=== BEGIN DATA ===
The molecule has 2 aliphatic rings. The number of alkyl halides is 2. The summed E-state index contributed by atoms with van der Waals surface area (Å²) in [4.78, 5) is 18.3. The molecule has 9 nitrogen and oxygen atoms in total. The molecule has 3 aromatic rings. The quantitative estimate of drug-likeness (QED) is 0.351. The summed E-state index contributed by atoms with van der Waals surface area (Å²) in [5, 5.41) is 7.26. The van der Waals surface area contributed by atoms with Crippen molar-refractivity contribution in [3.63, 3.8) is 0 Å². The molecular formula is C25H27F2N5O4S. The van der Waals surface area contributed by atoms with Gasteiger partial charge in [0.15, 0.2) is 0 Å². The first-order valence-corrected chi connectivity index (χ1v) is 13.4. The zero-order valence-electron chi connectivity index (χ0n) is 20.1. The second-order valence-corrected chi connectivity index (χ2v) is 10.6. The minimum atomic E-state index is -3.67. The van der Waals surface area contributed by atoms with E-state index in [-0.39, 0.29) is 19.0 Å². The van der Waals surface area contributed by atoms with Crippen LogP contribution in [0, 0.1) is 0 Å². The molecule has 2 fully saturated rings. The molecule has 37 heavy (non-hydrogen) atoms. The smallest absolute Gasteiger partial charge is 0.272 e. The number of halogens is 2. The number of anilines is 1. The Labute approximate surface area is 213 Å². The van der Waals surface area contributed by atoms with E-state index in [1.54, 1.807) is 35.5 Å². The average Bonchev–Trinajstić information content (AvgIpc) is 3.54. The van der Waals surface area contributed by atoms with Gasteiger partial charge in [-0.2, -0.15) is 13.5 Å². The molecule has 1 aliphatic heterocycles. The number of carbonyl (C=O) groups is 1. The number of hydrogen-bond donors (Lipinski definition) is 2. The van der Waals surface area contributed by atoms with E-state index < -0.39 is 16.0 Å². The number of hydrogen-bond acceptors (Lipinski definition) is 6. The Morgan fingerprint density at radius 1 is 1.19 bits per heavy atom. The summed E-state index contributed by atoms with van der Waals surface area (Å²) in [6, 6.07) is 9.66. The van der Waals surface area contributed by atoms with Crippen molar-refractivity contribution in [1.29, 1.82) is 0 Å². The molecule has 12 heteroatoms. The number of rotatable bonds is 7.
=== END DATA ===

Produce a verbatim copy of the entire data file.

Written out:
The molecule has 2 aliphatic rings. The number of alkyl halides is 2. The summed E-state index contributed by atoms with van der Waals surface area (Å²) in [4.78, 5) is 18.3. The molecule has 9 nitrogen and oxygen atoms in total. The molecule has 3 aromatic rings. The quantitative estimate of drug-likeness (QED) is 0.351. The summed E-state index contributed by atoms with van der Waals surface area (Å²) in [5, 5.41) is 7.26. The van der Waals surface area contributed by atoms with Crippen molar-refractivity contribution in [3.63, 3.8) is 0 Å². The molecular formula is C25H27F2N5O4S. The van der Waals surface area contributed by atoms with Gasteiger partial charge in [0.15, 0.2) is 0 Å². The first-order valence-corrected chi connectivity index (χ1v) is 13.4. The zero-order valence-electron chi connectivity index (χ0n) is 20.1. The second-order valence-corrected chi connectivity index (χ2v) is 10.6. The minimum atomic E-state index is -3.67. The van der Waals surface area contributed by atoms with E-state index in [-0.39, 0.29) is 19.0 Å². The van der Waals surface area contributed by atoms with Crippen LogP contribution in [0, 0.1) is 0 Å². The molecule has 2 fully saturated rings. The molecule has 37 heavy (non-hydrogen) atoms. The smallest absolute Gasteiger partial charge is 0.272 e. The number of halogens is 2. The number of anilines is 1. The Labute approximate surface area is 213 Å². The van der Waals surface area contributed by atoms with E-state index in [1.54, 1.807) is 35.5 Å². The average Bonchev–Trinajstić information content (AvgIpc) is 3.54. The van der Waals surface area contributed by atoms with Gasteiger partial charge in [-0.2, -0.15) is 13.5 Å². The molecule has 1 aliphatic heterocycles. The number of carbonyl (C=O) groups is 1. The number of hydrogen-bond donors (Lipinski definition) is 2. The van der Waals surface area contributed by atoms with E-state index < -0.39 is 16.0 Å². The number of hydrogen-bond acceptors (Lipinski definition) is 6. The Morgan fingerprint density at radius 1 is 1.19 bits per heavy atom. The summed E-state index contributed by atoms with van der Waals surface area (Å²) in [6, 6.07) is 9.66. The van der Waals surface area contributed by atoms with Crippen molar-refractivity contribution in [1.29, 1.82) is 0 Å². The molecule has 12 heteroatoms. The number of rotatable bonds is 7.